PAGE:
don’t leave too soon
One thing to note: The popular Pomodoro Technique, which involves working for 25 minutes before taking a three- to five-minute break, is less a way to combat procrastination than it is to optimize intense focus. Getting back to work after an interruption takes time, Mr. Hari said. If your timer goes off but you’re still in the zone, keep going.
Consider your own circadian rhythm before setting a timer arbitrarily. Dr. Mark said that while many people’s attention spans peak around 11 a.m. and 3 p.m., things often drop off after lunch. You may be able to concentrate longer in the morning, but need more frequent breaks later in the day.
break your sedentary ways
Dr. Mark said that going out into nature for some sort of physical activity is the best way to put your mind to rest. She worked with Microsoft Research on a study that found that employees who took 20-minute walks in nature came back to their jobs with a more “different focus,” meaning they had more time to return to work, than those who didn’t. But there were more creative ideas.
If you can’t get out in nature, even a walk around your office building will provide benefits. Dr. Pillai refers to afternoon physical activity as a “booster break,” based on a 2013 study that found that workers who took a 15-minute physical exercise break reported reduced stress and increased social interaction in their workplaces. informed of.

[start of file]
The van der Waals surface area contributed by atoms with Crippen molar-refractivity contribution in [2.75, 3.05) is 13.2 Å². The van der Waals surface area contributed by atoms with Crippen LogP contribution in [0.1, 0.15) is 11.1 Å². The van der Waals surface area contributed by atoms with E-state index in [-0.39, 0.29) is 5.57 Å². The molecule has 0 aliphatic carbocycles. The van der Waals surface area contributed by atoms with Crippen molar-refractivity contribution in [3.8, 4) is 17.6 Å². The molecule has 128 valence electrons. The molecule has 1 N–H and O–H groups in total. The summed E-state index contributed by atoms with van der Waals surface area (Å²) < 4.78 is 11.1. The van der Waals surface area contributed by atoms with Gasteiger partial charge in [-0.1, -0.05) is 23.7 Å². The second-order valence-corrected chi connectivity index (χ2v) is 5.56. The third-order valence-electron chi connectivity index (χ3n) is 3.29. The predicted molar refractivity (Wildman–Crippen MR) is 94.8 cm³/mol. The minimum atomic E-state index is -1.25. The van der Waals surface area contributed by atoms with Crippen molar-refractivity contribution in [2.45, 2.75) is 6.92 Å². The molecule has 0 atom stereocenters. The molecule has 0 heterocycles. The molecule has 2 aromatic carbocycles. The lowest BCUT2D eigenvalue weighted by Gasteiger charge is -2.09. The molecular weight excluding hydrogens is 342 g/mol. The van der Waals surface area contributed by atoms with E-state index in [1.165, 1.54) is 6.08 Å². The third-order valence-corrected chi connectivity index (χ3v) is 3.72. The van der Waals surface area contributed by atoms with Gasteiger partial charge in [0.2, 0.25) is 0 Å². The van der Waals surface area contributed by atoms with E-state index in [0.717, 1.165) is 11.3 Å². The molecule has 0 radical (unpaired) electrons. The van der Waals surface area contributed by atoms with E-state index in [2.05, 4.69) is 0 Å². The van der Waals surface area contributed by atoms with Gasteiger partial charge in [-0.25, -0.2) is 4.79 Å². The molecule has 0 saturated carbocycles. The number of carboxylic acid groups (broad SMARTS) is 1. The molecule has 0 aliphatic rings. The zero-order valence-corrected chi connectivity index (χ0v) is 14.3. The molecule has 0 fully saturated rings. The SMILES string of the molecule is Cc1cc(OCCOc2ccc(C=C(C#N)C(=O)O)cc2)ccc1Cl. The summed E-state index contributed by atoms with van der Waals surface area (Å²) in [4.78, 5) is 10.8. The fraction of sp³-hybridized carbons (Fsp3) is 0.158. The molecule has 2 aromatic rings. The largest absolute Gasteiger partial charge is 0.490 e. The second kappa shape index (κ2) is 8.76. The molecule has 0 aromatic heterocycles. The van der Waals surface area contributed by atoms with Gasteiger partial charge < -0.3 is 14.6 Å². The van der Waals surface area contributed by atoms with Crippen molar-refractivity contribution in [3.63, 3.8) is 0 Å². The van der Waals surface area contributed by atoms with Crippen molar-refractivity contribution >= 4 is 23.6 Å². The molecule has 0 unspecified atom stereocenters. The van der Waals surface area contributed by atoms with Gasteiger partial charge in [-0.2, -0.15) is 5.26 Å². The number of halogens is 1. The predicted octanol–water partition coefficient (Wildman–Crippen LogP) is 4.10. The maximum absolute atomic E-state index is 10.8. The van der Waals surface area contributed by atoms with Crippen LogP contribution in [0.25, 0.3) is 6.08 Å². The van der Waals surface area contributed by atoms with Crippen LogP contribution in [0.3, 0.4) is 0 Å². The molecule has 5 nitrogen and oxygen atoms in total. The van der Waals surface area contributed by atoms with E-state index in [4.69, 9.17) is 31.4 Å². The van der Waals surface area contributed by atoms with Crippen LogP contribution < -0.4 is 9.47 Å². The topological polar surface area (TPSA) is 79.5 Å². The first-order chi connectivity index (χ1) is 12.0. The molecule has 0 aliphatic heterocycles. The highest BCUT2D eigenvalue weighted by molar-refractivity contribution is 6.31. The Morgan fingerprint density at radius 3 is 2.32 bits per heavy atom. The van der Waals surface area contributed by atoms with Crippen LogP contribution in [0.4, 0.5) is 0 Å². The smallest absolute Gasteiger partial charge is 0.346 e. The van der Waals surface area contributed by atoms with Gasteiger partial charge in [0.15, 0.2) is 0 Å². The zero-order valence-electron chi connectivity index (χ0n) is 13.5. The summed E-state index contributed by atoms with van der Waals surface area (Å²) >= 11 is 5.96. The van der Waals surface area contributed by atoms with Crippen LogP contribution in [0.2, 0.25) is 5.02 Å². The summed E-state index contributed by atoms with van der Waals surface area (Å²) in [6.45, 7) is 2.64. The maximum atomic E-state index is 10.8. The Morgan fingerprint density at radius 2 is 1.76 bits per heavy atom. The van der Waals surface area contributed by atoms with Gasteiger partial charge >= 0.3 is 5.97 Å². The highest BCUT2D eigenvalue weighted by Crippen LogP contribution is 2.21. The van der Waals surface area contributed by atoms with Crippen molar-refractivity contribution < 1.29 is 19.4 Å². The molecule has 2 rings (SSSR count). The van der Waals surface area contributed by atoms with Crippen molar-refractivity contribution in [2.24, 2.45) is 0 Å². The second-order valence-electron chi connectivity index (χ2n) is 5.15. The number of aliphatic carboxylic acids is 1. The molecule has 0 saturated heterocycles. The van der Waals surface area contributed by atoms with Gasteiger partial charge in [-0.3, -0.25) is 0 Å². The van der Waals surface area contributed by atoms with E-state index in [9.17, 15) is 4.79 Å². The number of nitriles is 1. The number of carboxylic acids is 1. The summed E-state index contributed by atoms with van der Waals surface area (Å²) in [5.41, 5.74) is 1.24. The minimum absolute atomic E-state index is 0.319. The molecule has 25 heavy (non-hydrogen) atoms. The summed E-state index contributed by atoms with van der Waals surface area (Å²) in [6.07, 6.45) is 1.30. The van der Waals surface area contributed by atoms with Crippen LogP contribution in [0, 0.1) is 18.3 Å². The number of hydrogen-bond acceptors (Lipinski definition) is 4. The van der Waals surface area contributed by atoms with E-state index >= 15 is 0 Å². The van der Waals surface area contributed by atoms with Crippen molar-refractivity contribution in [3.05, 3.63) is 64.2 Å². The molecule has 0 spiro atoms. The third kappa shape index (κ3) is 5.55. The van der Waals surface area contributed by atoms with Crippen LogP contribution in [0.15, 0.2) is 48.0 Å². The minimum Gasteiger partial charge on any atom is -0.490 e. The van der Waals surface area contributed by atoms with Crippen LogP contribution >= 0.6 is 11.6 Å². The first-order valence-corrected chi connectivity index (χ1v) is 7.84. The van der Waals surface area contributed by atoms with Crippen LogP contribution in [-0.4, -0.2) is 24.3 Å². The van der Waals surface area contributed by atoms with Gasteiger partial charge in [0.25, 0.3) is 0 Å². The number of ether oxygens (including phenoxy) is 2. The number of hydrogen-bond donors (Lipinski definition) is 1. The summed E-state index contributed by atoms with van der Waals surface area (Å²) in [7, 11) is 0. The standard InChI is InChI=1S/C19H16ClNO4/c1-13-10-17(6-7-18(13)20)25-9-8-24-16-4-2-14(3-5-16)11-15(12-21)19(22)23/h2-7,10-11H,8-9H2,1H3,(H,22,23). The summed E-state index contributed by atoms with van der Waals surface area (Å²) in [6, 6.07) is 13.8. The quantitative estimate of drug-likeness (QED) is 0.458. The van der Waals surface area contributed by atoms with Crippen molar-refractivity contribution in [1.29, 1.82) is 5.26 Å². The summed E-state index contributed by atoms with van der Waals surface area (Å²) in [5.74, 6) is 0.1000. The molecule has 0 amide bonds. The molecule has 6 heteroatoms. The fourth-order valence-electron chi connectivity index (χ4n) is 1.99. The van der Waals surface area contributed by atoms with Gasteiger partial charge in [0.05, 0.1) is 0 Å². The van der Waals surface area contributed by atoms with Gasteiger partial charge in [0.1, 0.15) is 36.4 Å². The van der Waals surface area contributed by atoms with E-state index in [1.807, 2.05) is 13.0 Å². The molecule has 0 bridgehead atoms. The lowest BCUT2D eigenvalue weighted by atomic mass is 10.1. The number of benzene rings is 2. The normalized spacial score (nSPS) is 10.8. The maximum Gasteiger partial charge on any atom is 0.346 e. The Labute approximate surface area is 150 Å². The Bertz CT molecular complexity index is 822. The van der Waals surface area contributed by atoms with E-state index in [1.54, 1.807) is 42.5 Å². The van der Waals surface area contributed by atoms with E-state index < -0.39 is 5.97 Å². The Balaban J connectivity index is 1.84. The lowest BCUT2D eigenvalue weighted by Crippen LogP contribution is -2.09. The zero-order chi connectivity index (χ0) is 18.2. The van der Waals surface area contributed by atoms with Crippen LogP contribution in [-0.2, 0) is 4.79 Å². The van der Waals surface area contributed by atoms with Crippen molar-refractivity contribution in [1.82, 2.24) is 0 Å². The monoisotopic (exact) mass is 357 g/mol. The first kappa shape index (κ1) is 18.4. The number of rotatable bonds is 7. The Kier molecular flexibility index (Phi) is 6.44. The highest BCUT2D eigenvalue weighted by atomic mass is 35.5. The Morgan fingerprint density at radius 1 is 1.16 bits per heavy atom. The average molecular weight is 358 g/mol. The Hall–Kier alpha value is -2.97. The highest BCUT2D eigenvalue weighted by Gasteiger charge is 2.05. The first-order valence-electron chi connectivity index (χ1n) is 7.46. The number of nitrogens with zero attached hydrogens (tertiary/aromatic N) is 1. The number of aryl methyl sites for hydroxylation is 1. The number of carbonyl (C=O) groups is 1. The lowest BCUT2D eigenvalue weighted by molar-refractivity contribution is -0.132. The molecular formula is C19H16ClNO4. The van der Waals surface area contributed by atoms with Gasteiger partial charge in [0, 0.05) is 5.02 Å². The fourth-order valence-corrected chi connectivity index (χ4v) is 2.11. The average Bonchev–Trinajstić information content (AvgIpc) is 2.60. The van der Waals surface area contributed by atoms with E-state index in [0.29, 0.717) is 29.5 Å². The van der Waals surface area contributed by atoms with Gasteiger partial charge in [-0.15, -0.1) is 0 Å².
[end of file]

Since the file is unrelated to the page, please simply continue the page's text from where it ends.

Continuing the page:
put your phone away
“We’ve devalued the idea of what a break is so it’s, ‘I took a break from checking my emails on my computer so I can go for a walk and check my emails on my phone,'” Mr. Hari said. Checking email is still challenging your brain to stay in work-related networks, so you’re not letting your mind wander. Even browsing social media may not be the brain break you think.
“If you find something upsetting on Twitter, it can disrupt your work,” Dr. Mark said. “It’s going to be with you when you move on to something else.” When this happens, you won’t be ready to take on your next task fresh and focused, which was the purpose of your break.
Let Your ‘Little Mind’ Play
In a 2013 Daily Beast article, Maya Angelou referred to her working process as switching between “the big mind and her little mind”. Her large mind served to craft the poems for which she became famous. Her little brain, which she used in between writing sessions, loved doing crosswords.